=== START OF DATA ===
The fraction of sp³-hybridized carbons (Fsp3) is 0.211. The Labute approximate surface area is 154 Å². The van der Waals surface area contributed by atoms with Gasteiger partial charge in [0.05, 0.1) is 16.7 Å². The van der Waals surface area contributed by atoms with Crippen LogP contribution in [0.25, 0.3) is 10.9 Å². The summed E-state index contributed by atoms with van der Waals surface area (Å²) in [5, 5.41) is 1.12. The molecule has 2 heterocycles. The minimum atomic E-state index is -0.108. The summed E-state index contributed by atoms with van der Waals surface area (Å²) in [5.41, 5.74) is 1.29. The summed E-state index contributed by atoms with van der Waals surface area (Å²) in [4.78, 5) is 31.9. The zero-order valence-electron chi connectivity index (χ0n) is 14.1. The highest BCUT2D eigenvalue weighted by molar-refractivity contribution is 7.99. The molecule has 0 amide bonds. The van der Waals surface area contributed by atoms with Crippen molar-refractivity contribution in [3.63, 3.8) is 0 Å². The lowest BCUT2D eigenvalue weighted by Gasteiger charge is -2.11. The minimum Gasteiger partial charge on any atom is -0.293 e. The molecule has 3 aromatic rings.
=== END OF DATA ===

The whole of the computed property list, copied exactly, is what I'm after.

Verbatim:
The fraction of sp³-hybridized carbons (Fsp3) is 0.211. The Labute approximate surface area is 154 Å². The van der Waals surface area contributed by atoms with Gasteiger partial charge in [0.05, 0.1) is 16.7 Å². The van der Waals surface area contributed by atoms with Crippen LogP contribution in [0.25, 0.3) is 10.9 Å². The summed E-state index contributed by atoms with van der Waals surface area (Å²) in [5, 5.41) is 1.12. The molecule has 2 heterocycles. The minimum atomic E-state index is -0.108. The summed E-state index contributed by atoms with van der Waals surface area (Å²) in [5.41, 5.74) is 1.29. The summed E-state index contributed by atoms with van der Waals surface area (Å²) in [4.78, 5) is 31.9. The zero-order valence-electron chi connectivity index (χ0n) is 14.1. The highest BCUT2D eigenvalue weighted by molar-refractivity contribution is 7.99. The molecule has 0 amide bonds. The van der Waals surface area contributed by atoms with Crippen molar-refractivity contribution in [3.63, 3.8) is 0 Å². The lowest BCUT2D eigenvalue weighted by Gasteiger charge is -2.11. The minimum Gasteiger partial charge on any atom is -0.293 e. The molecule has 3 aromatic rings.